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Monday, 18 October 2010
Page: 629

Mr ADAMS (7:47 PM) —I have raised this motion to express my support for the ongoing deliberations of all the interested parties working to develop solutions to ensure the viability of the forest industry over future years while also dealing with such issues as climate change, biodiversity and economic change. I have been encouraged by the work of many of the interested parties to look at their operations, study how the industry works, and to consider current and future markets and how they can productively but sustainably use our beautiful timbers in Tasmania. Tasmania leads the way, but the process is just as important for the rest of Australia.

Our forest industry is something to be proud of. There is still great demand for timber and timber products. We only have to look at our own homes to see how timber is used and, further, how it is developing in new and varied ways. Yet we understand that change is inevitable, as with all things. As a product becomes scarcer it grows in value, and it is up to us to make sure that we do not sell our industry short and to make sure we get a good price for all our timber and wood products. It is better that we try to manage change so that the people who work in the industry, the people who make or use the products and the people who use the proceeds of the industry to undertake other work can grow with change. If we do not manage change and use the processes positively, many people will get hurt or be left behind and their businesses could fail.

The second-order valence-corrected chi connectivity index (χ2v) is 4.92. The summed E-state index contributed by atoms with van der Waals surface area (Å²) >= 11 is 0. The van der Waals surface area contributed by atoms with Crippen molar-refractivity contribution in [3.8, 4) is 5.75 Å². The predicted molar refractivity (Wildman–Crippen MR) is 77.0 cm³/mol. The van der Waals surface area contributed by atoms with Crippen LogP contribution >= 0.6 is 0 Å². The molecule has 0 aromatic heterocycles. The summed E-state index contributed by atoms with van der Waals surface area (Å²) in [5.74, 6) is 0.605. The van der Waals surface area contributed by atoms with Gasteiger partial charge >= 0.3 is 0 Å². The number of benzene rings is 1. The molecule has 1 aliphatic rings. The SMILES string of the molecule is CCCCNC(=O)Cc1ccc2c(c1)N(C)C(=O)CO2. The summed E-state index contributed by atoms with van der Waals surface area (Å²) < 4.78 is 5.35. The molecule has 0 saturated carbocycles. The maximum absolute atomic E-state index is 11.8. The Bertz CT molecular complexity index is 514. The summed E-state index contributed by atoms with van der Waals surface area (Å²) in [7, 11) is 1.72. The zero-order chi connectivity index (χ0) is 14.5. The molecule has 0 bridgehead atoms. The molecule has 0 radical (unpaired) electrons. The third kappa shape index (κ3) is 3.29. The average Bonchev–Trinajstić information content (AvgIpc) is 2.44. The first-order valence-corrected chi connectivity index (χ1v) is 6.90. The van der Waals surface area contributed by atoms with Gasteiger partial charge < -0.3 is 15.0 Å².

We must ensure that change does not disadvantage whole sections of the community or economy. To ensure that the communities that have been part of the industry for centuries do not lose out, it is important to ensure that any process of restructuring includes a rethink of how things are done and who does them, and that criticism of the industry is constructive rather than destructive. I believe that this is what is happening at the moment, although I am not party to any of the discussions and nor, as far as I know, are any of my colleagues, state or federal. I believe that is as it should be, as we are the representatives of the people in this instance.

It was my good fortune to attend a small part of the Timber Communities Australia state conference in Launceston a couple of weeks ago, and it gave me heart to hear what the timber communities are doing and talking about. I was particularly interested in the work of one of the TCA members, Rodney Stagg, who comes from the Meander Valley—a long-term timber community. Rodney was curious to find out how much local timber was being used, where it came from and where it went, and how many people were employed. He undertook a survey of 10 businesses from the Yellow Pages in Launceston which receive timber from all over the state to make various sorts of furniture; internal and external doors; fittings for households such as vanity and kitchen units, built-in robes et cetera—lots of different fittings and household goods.

He then sought to find out where their products went—whether very local, to markets on the east coast of Australia, or overseas—and how many employees these businesses had. The minimum number of people employed in these 10 Launceston businesses was 84, and that did not include the auxiliary people who help to supply and transport goods, the sawmillers or all the other people who are employed because these businesses are there. Once you start adding the other involvement, including all the building and other businesses that use timber, you start running into hundreds of jobs just out of Launceston—around 800. If the process of sawmilling timbers is removed from this community, suddenly jobs will disappear.